To date, no pharmacotherapeutic intervention in the treatment of cocaine addiction has been successfully developed. Current efforts in this regard target the endogenous opioid system, both with currently available compounds and potential new compounds with desired opioid receptor selectivity/activation profiles.
Abuse of illicit opiates continues to be a serious public health concern. According to the 2011 Monitoring the Future report, 1.2% of high school students in the USA reported lifetime use of heroin (43). Approximately 13% of high school seniors also reported nonmedical use of “other narcotic drugs,” such as the prescription opioids oxycodone and hydrocodone (44).
The main active metabolites of heroin and abused prescription opioids act primarily as agonists at MOP-r. Heroin (diacetylmorphine) enters the brain quickly and in high concentrations. Once in the brain, heroin is rapidly converted to the biologically active metabolites morphine and monoacetylmorphine (45). These compounds bind MOP-r (e.g., on interneurons in the substantia nigra and ventral tegmental area) and relieve GABAergic inhibition of dopaminergic neurons (46). This results in release of dopamine into the projection fields (5, 24), where it interacts with pre- and postsynaptic dopaminergic receptors. A substantial portion of MOP-r agonists’ rewarding effects and addiction potential may thus be related to this downstream activation in dopaminergic fields. In animal studies modeling human abuse-related exposure to MOP-r agonists, several molecular regulatory changes were detected in components of the endogenous opioid receptor/neuropeptide and dopaminergic systems (47–50). These changes may be part of functional alterations postulated to underlie in part the chronic relapsing nature of heroin/prescription opioid addiction. Consistent with observations in human heroin abusers, we have shown that one inbred strain of rats escalated their self administration when given long-term (14-day), long-access (18-hour/day) availability of heroin (51), consistent with a genetic predisposition. Of potential translational importance, a recent article has suggested that high preexisting levels of Pdyn mRNA in the NAc (observed in a mouse strain) may protect against the acquisition of morphine-induced CPP (52). This suggests that high KOP-r/dynorphin tone may be protective at particular stages of addiction trajectory.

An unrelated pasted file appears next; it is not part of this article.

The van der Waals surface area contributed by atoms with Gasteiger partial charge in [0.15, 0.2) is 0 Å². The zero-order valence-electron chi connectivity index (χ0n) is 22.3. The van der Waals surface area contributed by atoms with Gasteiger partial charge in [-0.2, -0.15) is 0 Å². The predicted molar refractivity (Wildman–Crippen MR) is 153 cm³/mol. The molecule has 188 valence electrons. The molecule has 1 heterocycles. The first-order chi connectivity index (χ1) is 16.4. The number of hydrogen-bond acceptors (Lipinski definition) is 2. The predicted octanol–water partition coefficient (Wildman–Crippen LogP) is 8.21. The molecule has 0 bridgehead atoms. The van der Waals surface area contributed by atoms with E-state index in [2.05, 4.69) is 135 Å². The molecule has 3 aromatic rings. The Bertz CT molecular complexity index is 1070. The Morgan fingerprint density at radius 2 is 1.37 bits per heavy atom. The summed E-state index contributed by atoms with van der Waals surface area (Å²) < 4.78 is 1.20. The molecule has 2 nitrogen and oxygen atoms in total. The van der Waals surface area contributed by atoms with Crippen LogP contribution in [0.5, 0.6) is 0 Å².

We have used siRNAs to demonstrate the critical role of the MOP-r in the substantia nigra and ventral tegmental area (where cell bodies for the nigrostriatal and mesolimbic dopaminergic systems are located) on heroin-induced rewarding effects (53). siRNA directed toward the mouse Oprm1 or GFP (as a control) were infused bilaterally into mouse midbrain dopaminergic areas. This siRNA infusion significantly reduced Oprm1 mRNA levels and MOP-r–binding density in these regions and also reduced the locomotor response to heroin and heroin-induced CPP (53). These data highlight the critical role of midbrain MOP-r in mediating behavioral and rewarding effects of heroin and also demonstrate the utility of region-specific targeted siRNAs in the neurobiological study of specific components of the reward system. Repeated preexposure to the widely abused prescription opioid oxycodone results in a sustained decrease in basal striatal dopamine dialysate levels in adult and adolescent mice (e.g., up to at least one week of withdrawal) (23). This is supportive of long-lasting adaptations in this crucial dopaminergic end point in the context of repeated exposure to and prolonged withdrawal from a prescription opioid.
In humans, stress plays a major role in drug addiction and elevates drug craving. Stress-induced HPA activity predicted relapse to drug use and amounts of subsequent use, indicating that stress not only elicits craving, but also independently predicts relapse (54).
In the HPA axis, stress increases both corticotropin-releasing factor (CRF) and arginine-vasopressin (AVP) release into the pituitary portal circulation from terminals of hypothalamic paraventricular nucleus (PVN). Both CRF-R1 and AVP-V1b receptors are located on corticotropes in the anterior pituitary and drive the processing and release of ACTH and β-EP from the pro-opiomelanocortin (POMC) peptide, of particular interest for the field of addictive diseases (55, 56). Endogenous opioids are critical in the control of the HPA axis. Animal and human studies have demonstrated that β-EP and dynorphin exert tonic inhibition and stimulation of HPA activity acting on MOP-r and KOP-r, respectively. In a rat study, either acute morphine or acute stress elevated HPA activity; in contrast, acute morphine blunted the HPA activation by stress, suggesting a counterregulatory role of opiates on the stress response (57). Both ACTH and cortisol levels are significantly disrupted in active heroin addicts; however, both basal activity and responsivity of the HPA axis are normalized in steady-state methadone-maintained patients (58). Rodent studies using pump infusion have confirmed that steady-state methadone does not alter HPA responsivity (31, 32, 59, 60). Morphine tolerance develops to the initial stimulatory effect, following long-term treatment (12, 61). Tolerance to MOP-r or KOP-r agonists, but no cross tolerance, is observed, suggesting the development of MOP-r– or KOP-r–specific tolerance (61).